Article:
Former Serb Republics or Regions in Bosnia-Herzegovina

I read that at first three serb republics existed in Bosnia :

  • a) Republic of Krajina, capital Banja Luka, proclaimed at 16 September 1991. Flag: serbian tricolour with the cross and four Cs in the centre.
    b) Republic of Romanija, capital Pale, proclaimed at 12 September 1991. Flag: serbian tricolour with crowned double-headed eagle.
    c) Republic of West Herzegovina, capital Trebinje, proclaimed at 12 September 1991. Flag: serbian tricolour with cross and four C only in the central band.

The three republics where merged after 12 September 1993 after the Banja Luka agreement. Is this correct?
Jaume Ollé, 13 November 1996

I am not sure any more of the exact names of these 'Republics'. In fact, I think they were not proclaimed as republics but as authonomous regions, or something like that. I am especially suspicious of the first name. In any case, I don't think they used any official flags as states and even if they did, they would probably have the same definition of the state flag as did the Republic of Serbian Krajina in Croatia that defined it's flag to be a tricolour of red over blue over white, and nothing else.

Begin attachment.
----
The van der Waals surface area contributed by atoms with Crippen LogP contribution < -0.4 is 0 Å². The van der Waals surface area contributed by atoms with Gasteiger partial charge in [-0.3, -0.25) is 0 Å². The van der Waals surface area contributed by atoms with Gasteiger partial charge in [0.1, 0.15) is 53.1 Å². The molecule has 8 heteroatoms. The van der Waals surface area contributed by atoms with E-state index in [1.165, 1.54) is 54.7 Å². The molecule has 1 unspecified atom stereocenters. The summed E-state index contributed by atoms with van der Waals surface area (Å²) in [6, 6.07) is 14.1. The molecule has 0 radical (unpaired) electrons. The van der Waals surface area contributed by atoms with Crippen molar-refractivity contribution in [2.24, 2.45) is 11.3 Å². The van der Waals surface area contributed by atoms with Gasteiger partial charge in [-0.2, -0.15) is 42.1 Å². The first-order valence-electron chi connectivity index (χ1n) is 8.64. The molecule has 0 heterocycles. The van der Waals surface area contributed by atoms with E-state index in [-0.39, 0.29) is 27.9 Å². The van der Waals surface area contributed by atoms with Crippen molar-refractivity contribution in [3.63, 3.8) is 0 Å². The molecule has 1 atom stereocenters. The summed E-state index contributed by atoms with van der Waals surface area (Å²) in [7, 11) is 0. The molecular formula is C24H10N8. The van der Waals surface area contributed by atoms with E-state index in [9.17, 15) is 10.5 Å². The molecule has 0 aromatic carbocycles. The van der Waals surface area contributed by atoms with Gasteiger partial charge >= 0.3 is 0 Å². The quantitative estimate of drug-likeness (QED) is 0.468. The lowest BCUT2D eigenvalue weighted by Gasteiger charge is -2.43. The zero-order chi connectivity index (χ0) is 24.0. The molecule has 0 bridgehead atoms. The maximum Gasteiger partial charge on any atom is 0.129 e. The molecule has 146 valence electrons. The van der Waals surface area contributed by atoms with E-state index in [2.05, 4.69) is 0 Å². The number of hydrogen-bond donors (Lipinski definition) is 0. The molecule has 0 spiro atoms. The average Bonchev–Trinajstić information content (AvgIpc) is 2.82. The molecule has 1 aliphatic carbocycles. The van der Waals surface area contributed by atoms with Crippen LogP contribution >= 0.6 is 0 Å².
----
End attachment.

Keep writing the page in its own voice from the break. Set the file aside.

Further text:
All the designs you mention where in use, but they where not territorially closed and where used as unofficial and official (with that I mean in official purposes like parlamentary sessions) flags in all areas where Serbs lived - Krajina, Western and Eastern Slavonia, Bosnia, Serbia, Montenegro and Macedonia.
Zeljko Heimer, 16 November 1966